Through 1992, Labor Prime Minister Paul Keating mounted a campaign against the Fightback package, and particularly against the GST. Keating described the GST as an attack on the working class in that it shifted the tax burden from direct taxation of the wealthy to indirect taxation as a broad-based consumption tax. Pressure group activity and public opinion critical of the GST was relentless leading Hewson to exempt food from the proposed GST. However the exclusions announced by Hewson led to questions surrounding the complexity of what precisely which food items would and would not be exempt from the GST. Hewson's difficulty in explaining this to the electorate was exemplified in the infamous birthday cake interview, considered by some as a turning point in the election campaign. Keating won a record fifth consecutive Labor term and a record 13 years in government at the 1993 election, a level of political success not previously seen by federal Labor. A number of the proposals were later adopted in to law in some form, to a small extent during the Keating Labor government, and to a larger extent during the John Howard Liberal government (most famously the GST), while unemployment benefits and bulk billing were re-targeted for a time by the Tony Abbott Liberal government.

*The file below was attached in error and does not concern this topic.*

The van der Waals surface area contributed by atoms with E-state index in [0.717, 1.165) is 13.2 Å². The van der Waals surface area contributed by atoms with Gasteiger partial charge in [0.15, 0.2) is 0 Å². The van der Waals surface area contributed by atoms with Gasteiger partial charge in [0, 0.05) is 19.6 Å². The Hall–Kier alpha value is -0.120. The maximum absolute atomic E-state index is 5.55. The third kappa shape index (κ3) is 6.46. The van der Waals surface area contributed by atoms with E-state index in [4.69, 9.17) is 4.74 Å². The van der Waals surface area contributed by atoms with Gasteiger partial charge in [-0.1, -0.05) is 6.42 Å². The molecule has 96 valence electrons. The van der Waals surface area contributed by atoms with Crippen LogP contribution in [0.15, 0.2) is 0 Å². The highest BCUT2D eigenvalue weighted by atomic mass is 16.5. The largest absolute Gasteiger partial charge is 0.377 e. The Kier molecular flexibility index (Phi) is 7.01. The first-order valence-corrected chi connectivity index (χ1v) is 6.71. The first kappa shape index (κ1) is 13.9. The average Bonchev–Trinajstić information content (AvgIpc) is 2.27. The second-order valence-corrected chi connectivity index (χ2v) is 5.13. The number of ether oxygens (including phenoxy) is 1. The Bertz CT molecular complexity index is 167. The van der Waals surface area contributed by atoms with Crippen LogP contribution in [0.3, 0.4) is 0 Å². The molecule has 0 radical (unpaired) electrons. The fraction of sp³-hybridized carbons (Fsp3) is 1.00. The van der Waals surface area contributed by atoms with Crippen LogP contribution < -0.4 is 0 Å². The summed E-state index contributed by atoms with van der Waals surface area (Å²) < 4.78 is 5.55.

The election-eve Newspoll reported the Liberal/National Coalition on a 50.5 percent two-party-preferred vote, with Paul Keating's personal ratings being significantly negative.
For the first time since the 1966 election, an incumbent government had increased their two-party-preferred vote.
There was an unusual circumstance in the division of Dickson. One of the candidates, an independent, died very shortly before the election, making it necessary to hold a supplementary election on 17 April. Following the return of the Labor Party to government, Keating announced the makeup of the Second Keating Ministry to be sworn in on 24 March, but kept the portfolio of Attorney-General of Australia open for Michael Lavarch subject to him winning Dickson on 17 April. He won the seat, and was appointed to the ministry on 27 April.
Keating had run promising a tax cut, but he failed to deliver that promise and was defeated three years later in the 1996 Australian federal election by the Liberal/National Coalition led by John Howard.John Howard would go on to become Australia's second-longest serving Prime Minister.